Rio bosses lose bonuses over Aboriginal cave blast

Mining giant Rio Tinto has cut the bonuses of three executives over the destruction of two ancient caves in Australia.

In May, the world’s biggest iron ore miner destroyed the sacred Aboriginal sites in Pilbara, Western Australia.

The company went ahead with the destruction of the Juukan Gorge rock shelters despite the opposition of Aboriginal traditional owners.

They were among the oldest historic sites in Australia.

The caves showed evidence of continuous human habitation dating back 46,000 years.

Rio Tinto’s chief executive Jean-Sebastien Jacques will lose a total of £2.7m.

Chris Salisbury, chief executive of iron ore, and Simone Niven, group executive of corporate relations, will lose payouts of more than half a million pounds each.

The company, whose shares are listed in both London and Sydney, said it would provide more details on the bonus cuts in its 2020 remuneration report.

All three will remain in their roles.

“It is clear that no single individual or error was responsible for the destruction of the Juukan rockshelters,” said Rio Tinto chairman Simon Thompson.

“But there were numerous missed opportunities over almost a decade and the company failed to uphold one of Rio Tinto’s core values – respect for local communities and for their heritage.”

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The sites were above about eight million tonnes of high-grade iron ore, with an estimated value at the time of £75m.

“We will implement important new measures and governance to ensure we do not repeat what happened at Juukan Gorge and we will continue our work to rebuild trust with the Puutu Kunti Kurrama and Pinikura people,” said Mr Thompson.

The review found that while the company had obtained legal authority for the blasts, the decision fell short of the standards and internal guidance Rio Tinto had set for itself.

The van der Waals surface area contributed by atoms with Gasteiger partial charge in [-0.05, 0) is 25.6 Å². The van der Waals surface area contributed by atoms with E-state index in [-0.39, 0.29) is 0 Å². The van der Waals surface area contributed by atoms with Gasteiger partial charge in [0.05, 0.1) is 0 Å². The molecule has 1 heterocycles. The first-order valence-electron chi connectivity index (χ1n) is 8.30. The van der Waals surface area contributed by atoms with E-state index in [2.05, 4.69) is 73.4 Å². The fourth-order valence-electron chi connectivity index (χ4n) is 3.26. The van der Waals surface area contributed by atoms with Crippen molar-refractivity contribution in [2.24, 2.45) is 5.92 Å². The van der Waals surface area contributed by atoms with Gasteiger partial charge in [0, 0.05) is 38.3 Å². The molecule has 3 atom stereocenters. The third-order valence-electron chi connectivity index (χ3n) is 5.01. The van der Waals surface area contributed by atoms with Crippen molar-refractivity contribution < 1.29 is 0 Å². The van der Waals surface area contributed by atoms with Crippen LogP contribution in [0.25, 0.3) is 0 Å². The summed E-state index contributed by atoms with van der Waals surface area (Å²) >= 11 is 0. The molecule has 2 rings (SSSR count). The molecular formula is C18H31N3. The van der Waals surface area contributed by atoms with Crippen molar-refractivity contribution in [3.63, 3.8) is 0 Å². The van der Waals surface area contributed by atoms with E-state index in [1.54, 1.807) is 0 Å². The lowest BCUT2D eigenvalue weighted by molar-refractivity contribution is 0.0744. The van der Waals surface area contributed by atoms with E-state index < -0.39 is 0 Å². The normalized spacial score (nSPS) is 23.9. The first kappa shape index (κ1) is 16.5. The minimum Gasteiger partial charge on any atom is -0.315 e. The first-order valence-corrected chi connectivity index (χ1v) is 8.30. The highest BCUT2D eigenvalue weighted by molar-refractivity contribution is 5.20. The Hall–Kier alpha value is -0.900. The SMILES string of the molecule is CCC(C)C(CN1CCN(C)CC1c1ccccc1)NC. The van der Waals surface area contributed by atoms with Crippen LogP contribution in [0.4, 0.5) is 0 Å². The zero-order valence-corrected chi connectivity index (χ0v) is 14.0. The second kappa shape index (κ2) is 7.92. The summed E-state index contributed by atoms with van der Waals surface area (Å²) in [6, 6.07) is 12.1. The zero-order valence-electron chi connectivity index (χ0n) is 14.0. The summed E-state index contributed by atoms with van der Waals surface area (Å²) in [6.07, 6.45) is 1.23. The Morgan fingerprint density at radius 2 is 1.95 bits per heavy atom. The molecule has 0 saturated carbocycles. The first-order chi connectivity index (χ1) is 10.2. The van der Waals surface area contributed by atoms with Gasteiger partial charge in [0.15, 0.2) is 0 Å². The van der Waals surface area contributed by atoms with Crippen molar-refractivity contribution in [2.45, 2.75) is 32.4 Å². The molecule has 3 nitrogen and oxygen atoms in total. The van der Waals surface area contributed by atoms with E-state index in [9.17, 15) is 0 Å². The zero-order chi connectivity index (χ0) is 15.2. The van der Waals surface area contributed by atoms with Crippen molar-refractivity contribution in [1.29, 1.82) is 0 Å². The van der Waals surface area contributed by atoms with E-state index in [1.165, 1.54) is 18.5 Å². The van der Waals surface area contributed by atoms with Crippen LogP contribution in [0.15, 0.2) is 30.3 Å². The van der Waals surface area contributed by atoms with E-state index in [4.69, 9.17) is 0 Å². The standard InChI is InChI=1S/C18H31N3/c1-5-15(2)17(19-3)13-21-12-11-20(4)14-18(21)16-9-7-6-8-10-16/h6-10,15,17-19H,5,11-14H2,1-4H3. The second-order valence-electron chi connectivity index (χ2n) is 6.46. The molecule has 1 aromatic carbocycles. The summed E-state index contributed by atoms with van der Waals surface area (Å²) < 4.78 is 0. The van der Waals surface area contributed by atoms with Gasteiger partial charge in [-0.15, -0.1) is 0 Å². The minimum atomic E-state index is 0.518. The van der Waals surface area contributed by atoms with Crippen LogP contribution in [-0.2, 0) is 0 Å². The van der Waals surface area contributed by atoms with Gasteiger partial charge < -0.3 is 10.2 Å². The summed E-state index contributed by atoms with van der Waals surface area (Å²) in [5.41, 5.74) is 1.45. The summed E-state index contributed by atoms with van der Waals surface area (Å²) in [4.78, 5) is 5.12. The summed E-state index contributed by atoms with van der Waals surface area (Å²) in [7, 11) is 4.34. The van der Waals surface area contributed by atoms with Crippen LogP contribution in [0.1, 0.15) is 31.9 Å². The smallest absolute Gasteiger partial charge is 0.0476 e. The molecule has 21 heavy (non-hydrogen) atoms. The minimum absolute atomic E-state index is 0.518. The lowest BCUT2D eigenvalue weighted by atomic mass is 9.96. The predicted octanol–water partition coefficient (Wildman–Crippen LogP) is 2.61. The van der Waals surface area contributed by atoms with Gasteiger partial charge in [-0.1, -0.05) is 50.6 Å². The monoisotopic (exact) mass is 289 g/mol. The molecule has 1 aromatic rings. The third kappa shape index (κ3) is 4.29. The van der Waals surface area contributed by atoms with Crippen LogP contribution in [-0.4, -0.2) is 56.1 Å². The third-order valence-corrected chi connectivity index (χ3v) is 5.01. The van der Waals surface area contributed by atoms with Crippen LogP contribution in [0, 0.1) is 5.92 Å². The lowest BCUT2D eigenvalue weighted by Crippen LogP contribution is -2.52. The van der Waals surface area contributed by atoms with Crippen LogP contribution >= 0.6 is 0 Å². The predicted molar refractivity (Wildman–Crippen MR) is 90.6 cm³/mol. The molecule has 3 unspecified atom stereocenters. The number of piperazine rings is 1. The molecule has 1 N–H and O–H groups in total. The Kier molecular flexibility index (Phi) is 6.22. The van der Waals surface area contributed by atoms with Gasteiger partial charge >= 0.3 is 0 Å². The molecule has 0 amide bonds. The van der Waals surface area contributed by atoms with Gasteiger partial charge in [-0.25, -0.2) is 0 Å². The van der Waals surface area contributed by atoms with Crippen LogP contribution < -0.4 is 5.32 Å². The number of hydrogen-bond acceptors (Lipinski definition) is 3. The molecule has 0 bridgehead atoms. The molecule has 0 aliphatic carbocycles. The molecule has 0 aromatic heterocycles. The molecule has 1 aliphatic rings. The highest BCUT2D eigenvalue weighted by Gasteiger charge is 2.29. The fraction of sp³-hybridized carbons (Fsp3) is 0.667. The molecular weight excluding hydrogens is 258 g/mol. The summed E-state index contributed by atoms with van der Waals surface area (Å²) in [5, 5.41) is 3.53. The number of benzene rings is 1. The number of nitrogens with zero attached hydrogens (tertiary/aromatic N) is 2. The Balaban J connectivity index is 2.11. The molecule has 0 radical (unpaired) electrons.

It also found that the firm had failed to properly engage with the Puutu Kunti Kurrama people, the traditional owners of the site.

‘Devastating blow’

After the caves were destroyed, a PKKP representative, John Ashburton, said losing the site was a “devastating blow”.

“There are less than a handful of known Aboriginal sites in Australia that are as old as this one… its importance cannot be underestimated,” he said, according to the news agency Reuters.

“Our people are deeply troubled and saddened by the destruction of these rock shelters and are grieving the loss of connection to our ancestors as well as our land.”

Mr Salisbury apologised for the company’s actions at the time: “We are sorry for the distress we have caused.”

“We pay our respects to the Puutu Kunti Kurrama and Pinikura People,” he added.

The PKKP Aboriginal Corporation declined to comment.

  • Mining
  • Australia
  • Australian Aboriginal culture
  • Western Australia

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